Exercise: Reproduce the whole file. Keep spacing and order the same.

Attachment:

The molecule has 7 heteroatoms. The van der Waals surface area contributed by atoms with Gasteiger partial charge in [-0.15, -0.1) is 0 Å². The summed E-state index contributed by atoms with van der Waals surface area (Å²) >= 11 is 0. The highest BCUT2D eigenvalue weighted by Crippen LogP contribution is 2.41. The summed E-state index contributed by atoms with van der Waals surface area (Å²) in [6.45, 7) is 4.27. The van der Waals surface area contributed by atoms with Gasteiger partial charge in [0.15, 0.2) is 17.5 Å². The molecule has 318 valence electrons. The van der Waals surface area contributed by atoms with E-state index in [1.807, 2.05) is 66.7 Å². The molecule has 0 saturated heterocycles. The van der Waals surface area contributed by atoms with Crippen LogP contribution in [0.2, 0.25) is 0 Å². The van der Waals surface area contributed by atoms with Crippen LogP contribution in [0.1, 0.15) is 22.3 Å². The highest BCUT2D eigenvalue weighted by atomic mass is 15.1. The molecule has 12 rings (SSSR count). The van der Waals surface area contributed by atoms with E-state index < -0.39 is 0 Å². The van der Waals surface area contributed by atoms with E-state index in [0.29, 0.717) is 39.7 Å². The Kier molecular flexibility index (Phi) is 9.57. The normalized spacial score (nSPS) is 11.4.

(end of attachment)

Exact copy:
The molecule has 7 heteroatoms. The van der Waals surface area contributed by atoms with Gasteiger partial charge in [-0.15, -0.1) is 0 Å². The summed E-state index contributed by atoms with van der Waals surface area (Å²) >= 11 is 0. The highest BCUT2D eigenvalue weighted by Crippen LogP contribution is 2.41. The summed E-state index contributed by atoms with van der Waals surface area (Å²) in [6.45, 7) is 4.27. The van der Waals surface area contributed by atoms with Gasteiger partial charge in [0.15, 0.2) is 17.5 Å². The molecule has 318 valence electrons. The van der Waals surface area contributed by atoms with E-state index in [1.807, 2.05) is 66.7 Å². The molecule has 0 saturated heterocycles. The van der Waals surface area contributed by atoms with Crippen LogP contribution in [0.2, 0.25) is 0 Å². The van der Waals surface area contributed by atoms with Crippen LogP contribution in [0.1, 0.15) is 22.3 Å². The highest BCUT2D eigenvalue weighted by atomic mass is 15.1. The molecule has 12 rings (SSSR count). The van der Waals surface area contributed by atoms with E-state index < -0.39 is 0 Å². The van der Waals surface area contributed by atoms with E-state index in [0.29, 0.717) is 39.7 Å². The Kier molecular flexibility index (Phi) is 9.57. The normalized spacial score (nSPS) is 11.4.